Trial Lawyer Q&A - On the Stand with Paul Hughes - McDermott Will & Emery

On the Stand with Paul Hughes



Paul Hughes serves as co-head of the Firm’s practices focusing on Supreme Court & Appellate Litigation as well as Government & Regulatory Litigation. He has argued 10 times at the Supreme Court of the United States and more than 70 times in federal and state appellate and trial courts across the country.

In this Q&A, Paul shares his career highlights, advice for junior trial lawyers and preparation tactics.

In Depth

What is the proudest moment of your career to date?

Every win—especially at the Supreme Court—is a proud moment. For example, we recently secured a unanimous decision by the Supreme Court for a transgender individual that revived her claims and brought her new, real hope that she’ll be allowed to remain in the United States.

My McDermott team also won a trio of Supreme Court cases that drastically expanded the scope of federal court jurisdiction over immigration proceedings. Dozens of people subsequently won their cases from removal and received protection from persecution in their countries of origin.

How do you prepare for each day when you’re at trial?

I am relentless in ensuring that I am the most prepared person in the courtroom. Preparation is different for me than for most trial lawyers. My “trial,” or oral argument, time is measured in minutes, or at most an hour, and rarely longer than that. To be ready for a 30-minute argument, I’ll often prepare for seven to 10 days.

I spend the greatest amount of time outlining the various issues that may be presented and distilling those down to the most important points that we want to address to the court. Then, I think through what questions are likely to come from the court and how to answer them succinctly and effectively to create a powerful narrative for my client. It’s easy to spend time practicing your strong points. I instead focus on where the court will think our position is weakest.

What advice do you give junior lawyers before their first trial?

You can’t necessarily control the strength of your case or the abilities of the other lawyers. What you can control is the time and work you put in to be the most prepared person in the courtroom.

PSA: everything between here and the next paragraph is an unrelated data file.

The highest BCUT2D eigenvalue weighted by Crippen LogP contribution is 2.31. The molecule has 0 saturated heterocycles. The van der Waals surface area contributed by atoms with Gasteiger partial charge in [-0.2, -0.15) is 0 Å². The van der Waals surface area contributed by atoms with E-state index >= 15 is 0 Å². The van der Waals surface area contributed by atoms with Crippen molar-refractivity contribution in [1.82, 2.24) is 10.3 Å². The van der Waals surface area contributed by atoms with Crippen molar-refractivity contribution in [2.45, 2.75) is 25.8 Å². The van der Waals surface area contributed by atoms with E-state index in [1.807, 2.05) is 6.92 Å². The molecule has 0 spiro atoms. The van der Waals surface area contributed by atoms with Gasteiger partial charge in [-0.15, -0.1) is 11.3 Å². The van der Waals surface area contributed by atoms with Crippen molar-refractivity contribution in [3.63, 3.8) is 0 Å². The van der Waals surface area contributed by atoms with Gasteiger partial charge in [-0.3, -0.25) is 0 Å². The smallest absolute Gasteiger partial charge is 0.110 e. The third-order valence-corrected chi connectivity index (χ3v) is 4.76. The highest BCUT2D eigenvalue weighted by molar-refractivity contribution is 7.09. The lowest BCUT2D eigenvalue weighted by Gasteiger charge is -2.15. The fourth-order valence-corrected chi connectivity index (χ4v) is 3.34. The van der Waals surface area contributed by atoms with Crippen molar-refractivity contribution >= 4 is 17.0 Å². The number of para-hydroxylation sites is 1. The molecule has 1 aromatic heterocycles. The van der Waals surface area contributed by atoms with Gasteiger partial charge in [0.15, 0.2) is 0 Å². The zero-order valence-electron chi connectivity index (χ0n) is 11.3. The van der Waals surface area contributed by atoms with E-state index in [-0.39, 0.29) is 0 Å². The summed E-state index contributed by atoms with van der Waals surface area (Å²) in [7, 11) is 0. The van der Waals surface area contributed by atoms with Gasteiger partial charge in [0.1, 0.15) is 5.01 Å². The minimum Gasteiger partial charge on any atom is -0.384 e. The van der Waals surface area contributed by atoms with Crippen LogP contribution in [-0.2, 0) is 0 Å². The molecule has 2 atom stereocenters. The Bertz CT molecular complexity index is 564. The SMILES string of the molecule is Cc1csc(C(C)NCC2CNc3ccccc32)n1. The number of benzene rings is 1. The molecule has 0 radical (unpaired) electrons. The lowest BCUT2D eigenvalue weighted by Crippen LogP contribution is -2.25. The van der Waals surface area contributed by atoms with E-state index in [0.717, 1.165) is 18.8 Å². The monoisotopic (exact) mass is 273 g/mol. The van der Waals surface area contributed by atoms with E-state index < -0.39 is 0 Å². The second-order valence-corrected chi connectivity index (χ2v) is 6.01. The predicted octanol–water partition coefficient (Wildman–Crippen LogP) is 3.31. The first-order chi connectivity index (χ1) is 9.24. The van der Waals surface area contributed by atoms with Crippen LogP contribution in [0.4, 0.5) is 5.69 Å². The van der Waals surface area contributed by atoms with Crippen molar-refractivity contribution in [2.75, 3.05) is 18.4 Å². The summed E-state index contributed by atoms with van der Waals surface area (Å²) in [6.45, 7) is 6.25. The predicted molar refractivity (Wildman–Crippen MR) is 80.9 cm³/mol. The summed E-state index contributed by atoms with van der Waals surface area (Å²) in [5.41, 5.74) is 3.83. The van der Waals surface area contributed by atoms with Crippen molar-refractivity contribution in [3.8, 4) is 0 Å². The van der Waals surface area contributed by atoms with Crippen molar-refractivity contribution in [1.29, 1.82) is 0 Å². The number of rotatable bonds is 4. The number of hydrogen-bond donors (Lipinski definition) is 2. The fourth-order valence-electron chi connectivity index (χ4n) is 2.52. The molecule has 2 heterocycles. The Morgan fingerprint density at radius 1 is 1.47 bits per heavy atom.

I tell junior lawyers to think about how much time they believe is necessary to prepare for an argument, and then triple it. There shouldn’t be a question to which you don’t know the answer or a record site that you can’t immediately identify. Credibility matters immensely, and you establish credibility with the court if it believes you know every aspect of your case and that you fairly present it.

What is one thing about your practice that you want people to know?

The appellate team at McDermott dedicates a significant portion of practice to designing affirmative litigation adverse to local, state and federal governments that pose challenges to our clients’ businesses. I work with clients to assess the odds of prevailing through litigation and to develop litigation strategies if they do decide to litigate. In this area of my practice, I help clients use litigation to find solutions to the government regulatory challenges that they face and achieve a business objective, which can be very rewarding.

What do you enjoy about appellate litigation?

Standing at the podium before an appellate court is the ultimate high-leverage situation for a lawyer. It is our profession’s analog to being the closer in Game 7 of the World Series. A tremendous amount of effort—years and years of work—have come before. Yet, at that moment, one lawyer takes the stage and is grilled by the court—with everyone watching. You either perform or you don’t. It is high-pressure, and I thrive on it. I enjoy appellate litigation because I want the client to trust me with the ball when it matters the most.

Check out more trial lawyer interviews in our On the Stand series.